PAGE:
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Spiceworks: Protecting Secret Zero No Longer Requires Black Belt In Security

Protecting source code and data has added considerable time and complexity to development. Steve Van Lare, VP of Engineering, Anjuna Security discusses how from-the-ground-up data and code security speeds development and frees innovation.

While pressures on developers continue to intensify, building security for code and data directly into the codebase no longer needs to be a concern due to the advances in confidential computing technology in the public cloud. The challenge with encryption is how to distribute keys rather than issues with algorithms. Previously for most systems, one still needed a secret for getting keys from a key manager, and that secret is the root of trust. The problem of protecting the code and operations’ secrets was met by building secret zero—a master secret protecting all other secrets—directly into the code. Besides the work involved in building such a system of cascading secrets and the lengths required to protect secret zero, the overall endeavor left a considerable single point of vulnerability or failure. If someone gains access to secret zero, the rest is like a house of cards. Such a scenario is not purely hypothetical. This is exactly what happened in the case of the devastating Solar Winds breach.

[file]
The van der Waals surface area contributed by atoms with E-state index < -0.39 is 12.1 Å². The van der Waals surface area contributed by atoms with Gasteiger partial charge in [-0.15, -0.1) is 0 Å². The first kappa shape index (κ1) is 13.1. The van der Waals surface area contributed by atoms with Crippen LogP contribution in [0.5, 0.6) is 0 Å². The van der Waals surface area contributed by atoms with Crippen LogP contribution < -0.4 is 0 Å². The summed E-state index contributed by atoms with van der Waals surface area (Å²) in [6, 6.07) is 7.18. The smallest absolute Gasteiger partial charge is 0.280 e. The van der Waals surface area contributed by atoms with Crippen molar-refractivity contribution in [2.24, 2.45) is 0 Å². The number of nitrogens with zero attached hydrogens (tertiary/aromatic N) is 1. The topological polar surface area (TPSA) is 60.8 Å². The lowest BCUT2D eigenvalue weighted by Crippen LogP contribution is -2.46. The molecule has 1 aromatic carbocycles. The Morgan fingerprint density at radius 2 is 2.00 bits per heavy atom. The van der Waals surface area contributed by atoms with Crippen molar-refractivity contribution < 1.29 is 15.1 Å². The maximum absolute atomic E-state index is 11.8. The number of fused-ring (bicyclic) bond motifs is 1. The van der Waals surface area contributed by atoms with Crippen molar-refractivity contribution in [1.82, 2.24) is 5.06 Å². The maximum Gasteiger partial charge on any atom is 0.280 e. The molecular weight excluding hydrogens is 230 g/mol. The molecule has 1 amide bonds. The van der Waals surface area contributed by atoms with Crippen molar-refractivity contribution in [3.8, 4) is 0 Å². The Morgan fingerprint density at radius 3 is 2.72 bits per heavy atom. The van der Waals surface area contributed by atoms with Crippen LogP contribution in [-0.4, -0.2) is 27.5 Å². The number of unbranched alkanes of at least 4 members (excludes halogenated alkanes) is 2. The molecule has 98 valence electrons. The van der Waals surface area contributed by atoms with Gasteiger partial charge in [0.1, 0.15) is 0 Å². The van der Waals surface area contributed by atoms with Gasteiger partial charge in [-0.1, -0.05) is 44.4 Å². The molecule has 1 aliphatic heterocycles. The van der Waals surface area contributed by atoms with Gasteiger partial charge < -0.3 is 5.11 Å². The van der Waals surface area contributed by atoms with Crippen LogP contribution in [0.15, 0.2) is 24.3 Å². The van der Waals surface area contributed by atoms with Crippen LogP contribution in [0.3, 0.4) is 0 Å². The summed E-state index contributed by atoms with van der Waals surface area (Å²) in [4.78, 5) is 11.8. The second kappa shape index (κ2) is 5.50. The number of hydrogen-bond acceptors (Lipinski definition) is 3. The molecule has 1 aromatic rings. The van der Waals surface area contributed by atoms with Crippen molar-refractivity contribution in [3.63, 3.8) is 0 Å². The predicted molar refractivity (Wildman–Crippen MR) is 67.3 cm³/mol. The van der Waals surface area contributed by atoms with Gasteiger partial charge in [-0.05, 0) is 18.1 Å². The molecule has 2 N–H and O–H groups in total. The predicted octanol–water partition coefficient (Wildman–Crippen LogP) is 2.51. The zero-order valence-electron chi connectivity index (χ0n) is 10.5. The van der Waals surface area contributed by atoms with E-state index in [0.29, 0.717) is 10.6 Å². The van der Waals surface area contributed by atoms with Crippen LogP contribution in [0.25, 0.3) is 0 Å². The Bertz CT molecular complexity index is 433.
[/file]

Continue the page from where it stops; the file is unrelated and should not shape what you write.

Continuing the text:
Read Steve's full article on Spiceworks for the complete.

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